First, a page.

August is RPGaDay month. Yep, a month solid of RPG-related posts, answering these questions:
Today’s question is this:
Which RPG cover best captures the spirit of the game?
I’m not sure my response is particularly useful or interesting, though I find it interesting to think about what I came up with. Here’s a shot at answering it.
Is there really a single answer? I’m afraid if I were to wade into examples, I’d probably never run out of them—and I’d be mentioning many of the games you’ve already seen me mention here anyway.
But you know what cover made me remember a game for twenty years, and then go out and buy a boxed set of the game knowing the mechanics are famously awful, for the quality of the art and worldbuilding?
Yes, I’m talking about Skyrealms of Jorune. Say what you want about the mechanics, but the art that Miles Teves produced is simply incredible.
The second edition cover, also by Teves, is just as evocative of the setting, though I still prefer the 2nd edition cover somehow.
This, of course, is a very common answer to any question about “best” cover art, and on some level, I’d also argue that Jorune is a half-broken game: the worldbuilding’s wonderful, but the rules are—at least for anyone who privileges speed and fluidity of play—simply unusable. (Some people reportedly do fine with them, but I definitely would not.) I suppose on some level, rules also are part of the “spirit” of a game, so maybe there’s a better answer.
I think the cover art for the Paranoia games—first, second, and XP editions especially, all of which I believe were done by Jim Holloway—are also very evocative of the setting and game alike:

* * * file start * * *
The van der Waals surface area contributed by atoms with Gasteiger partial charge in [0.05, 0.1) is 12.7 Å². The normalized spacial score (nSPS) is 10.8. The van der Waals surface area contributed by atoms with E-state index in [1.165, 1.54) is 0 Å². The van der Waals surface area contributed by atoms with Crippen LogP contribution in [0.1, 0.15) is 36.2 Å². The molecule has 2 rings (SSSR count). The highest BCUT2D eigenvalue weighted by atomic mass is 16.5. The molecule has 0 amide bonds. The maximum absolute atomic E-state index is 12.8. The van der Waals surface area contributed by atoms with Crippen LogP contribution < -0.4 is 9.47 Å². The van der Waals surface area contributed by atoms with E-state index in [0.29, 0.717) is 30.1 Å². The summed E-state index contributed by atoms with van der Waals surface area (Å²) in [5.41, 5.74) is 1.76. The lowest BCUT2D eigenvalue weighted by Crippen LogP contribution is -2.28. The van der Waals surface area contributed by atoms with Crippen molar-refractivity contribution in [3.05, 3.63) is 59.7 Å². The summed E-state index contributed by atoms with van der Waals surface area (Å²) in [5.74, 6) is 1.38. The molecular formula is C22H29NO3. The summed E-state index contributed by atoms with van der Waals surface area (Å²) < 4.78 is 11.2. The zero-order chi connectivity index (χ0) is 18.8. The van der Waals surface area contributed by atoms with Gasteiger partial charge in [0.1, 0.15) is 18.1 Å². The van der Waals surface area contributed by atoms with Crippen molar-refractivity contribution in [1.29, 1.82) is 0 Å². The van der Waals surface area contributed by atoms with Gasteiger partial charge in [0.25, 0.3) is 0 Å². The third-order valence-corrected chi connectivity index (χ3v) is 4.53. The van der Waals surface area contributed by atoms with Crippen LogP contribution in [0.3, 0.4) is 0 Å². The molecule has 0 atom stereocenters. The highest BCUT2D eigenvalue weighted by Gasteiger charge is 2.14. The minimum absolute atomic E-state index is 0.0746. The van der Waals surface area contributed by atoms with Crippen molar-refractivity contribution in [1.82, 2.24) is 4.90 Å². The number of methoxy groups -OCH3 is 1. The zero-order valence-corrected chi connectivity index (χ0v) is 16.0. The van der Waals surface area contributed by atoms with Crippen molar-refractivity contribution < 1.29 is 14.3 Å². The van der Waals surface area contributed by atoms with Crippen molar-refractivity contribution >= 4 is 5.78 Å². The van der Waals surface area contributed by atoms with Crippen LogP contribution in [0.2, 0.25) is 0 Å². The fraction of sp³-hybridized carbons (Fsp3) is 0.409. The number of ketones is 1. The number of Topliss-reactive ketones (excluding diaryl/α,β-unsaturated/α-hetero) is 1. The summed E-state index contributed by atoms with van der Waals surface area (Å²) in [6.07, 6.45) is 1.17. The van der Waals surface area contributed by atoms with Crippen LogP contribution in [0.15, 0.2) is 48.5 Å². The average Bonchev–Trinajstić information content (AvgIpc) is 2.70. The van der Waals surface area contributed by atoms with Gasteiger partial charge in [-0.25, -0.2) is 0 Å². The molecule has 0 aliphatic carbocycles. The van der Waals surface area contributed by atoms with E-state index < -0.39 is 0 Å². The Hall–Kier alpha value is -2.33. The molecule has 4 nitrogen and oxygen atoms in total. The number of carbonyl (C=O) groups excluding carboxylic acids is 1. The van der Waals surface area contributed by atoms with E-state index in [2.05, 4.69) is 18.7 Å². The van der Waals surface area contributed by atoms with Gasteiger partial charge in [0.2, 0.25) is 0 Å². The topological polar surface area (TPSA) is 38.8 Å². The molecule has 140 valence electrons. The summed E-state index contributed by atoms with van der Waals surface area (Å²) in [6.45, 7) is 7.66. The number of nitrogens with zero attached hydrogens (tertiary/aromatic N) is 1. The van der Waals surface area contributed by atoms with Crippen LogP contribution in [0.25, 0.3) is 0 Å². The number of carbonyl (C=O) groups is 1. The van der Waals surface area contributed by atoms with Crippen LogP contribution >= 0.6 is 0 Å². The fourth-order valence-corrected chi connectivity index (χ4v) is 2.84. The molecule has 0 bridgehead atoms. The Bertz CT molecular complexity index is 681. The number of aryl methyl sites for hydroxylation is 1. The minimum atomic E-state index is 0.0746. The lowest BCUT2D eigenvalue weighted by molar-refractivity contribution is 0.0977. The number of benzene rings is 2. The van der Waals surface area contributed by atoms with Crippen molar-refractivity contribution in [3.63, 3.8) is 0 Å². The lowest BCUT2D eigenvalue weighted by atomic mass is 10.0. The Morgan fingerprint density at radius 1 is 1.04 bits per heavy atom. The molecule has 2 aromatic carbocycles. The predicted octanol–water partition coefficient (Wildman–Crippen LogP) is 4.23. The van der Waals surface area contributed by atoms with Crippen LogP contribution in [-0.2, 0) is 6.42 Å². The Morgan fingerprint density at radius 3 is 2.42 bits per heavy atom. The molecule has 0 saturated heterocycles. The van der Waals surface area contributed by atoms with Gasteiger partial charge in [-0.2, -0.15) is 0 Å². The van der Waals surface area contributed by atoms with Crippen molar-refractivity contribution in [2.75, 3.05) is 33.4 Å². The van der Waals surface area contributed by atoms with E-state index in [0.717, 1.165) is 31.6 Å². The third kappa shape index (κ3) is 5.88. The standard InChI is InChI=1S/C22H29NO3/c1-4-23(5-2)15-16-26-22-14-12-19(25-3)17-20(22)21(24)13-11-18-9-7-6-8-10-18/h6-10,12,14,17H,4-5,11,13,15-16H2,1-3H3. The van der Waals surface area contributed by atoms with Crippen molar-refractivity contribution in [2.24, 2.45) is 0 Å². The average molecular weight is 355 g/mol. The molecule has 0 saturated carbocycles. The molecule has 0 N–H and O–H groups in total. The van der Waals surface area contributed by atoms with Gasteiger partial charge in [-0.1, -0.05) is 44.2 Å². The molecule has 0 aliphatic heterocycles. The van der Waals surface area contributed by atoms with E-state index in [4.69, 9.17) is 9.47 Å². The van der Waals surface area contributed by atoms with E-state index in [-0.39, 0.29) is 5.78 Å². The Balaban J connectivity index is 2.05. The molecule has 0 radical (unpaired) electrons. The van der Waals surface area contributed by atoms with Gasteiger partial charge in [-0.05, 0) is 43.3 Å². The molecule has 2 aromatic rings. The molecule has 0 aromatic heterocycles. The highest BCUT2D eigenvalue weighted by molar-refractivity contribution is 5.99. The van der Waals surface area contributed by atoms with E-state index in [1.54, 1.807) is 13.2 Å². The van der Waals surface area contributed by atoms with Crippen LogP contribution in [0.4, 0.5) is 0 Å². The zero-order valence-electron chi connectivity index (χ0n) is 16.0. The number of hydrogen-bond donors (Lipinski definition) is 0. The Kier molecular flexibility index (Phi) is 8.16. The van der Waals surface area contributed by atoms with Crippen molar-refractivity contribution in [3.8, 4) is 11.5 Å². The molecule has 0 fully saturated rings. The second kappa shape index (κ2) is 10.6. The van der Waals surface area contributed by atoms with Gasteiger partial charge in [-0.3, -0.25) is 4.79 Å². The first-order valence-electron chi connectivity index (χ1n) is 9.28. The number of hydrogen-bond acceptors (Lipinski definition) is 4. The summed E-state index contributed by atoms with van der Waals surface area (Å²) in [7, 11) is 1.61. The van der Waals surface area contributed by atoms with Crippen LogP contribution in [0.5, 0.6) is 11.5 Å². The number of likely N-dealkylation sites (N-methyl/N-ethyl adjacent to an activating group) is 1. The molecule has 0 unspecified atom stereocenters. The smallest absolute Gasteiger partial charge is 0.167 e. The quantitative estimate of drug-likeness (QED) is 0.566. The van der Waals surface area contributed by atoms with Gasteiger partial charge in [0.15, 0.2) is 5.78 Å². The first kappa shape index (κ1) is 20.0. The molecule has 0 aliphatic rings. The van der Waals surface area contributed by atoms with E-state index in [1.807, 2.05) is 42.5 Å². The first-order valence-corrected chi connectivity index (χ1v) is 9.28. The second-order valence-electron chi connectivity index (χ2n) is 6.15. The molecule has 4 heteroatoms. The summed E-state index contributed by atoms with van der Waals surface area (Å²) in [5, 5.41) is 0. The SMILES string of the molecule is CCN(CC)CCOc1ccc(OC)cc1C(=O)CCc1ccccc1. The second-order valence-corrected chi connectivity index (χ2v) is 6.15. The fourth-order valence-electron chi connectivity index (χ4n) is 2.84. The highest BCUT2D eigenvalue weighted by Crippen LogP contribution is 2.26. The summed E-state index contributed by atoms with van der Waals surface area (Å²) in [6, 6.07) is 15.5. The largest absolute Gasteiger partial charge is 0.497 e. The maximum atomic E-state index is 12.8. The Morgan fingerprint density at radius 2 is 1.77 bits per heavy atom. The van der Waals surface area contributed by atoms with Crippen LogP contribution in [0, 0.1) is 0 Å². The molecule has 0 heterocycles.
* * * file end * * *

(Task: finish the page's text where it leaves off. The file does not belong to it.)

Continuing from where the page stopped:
I think the three earliest editions of Gamma World also have great, evocative art:
Actually, I’d argue that the cover art for the 7th edition also is very evocative of the game—though that’s not endorsement of the game itself: I just mean the art reflects the way the game was modified in 7E to be much, much more “gonzo.”
That said, I think the bar has risen so high in recent years that it’s hard to think of a game for which the cover art doesn’t reflect the spirit of the game: pretty much all the Gumshoe books have killer art. So do the 5th edition D&D books (though 1st edition AD&D’s covers have a special, nostalgia-glopped place in my heart). All those Apocalypse-powered games, Stars Without Number, LotFP… they’re all doing great cover art that reflects what’s inside the books.
The work I’m seeing is so evocative and excellent I think we’re at a high point in terms of game-related art. And that’s a great thing. Maybe I’m just easy, but that’s how I see things. Maybe it’s inevitable, then, that we have folks out there praising Erol Otus, or Jeff Easley, or Jim Holloway: after all, the art that adorned the games we started with tends to be what strikes a chord with us years or decades later. I imagine there are people for which the cover of Vampire: The Masquerade or Werewolf: The Apocalypse do the same thing.
While I try not to be too nostalgic—it can be a real poison—I think when it comes to the hobbies of our youth, it’s probably inevitable that certain things get locked into a special place inside us.
But to be fair, here’s some evocative cover art from the last few years that I really dig—most of it from games I’ve never played, but which the art gets me interested in looking into:
Like I say, I think we’re maybe in the Golden Age of RPG book cover art (and interior art, too). Here’s hoping it lasts a long time.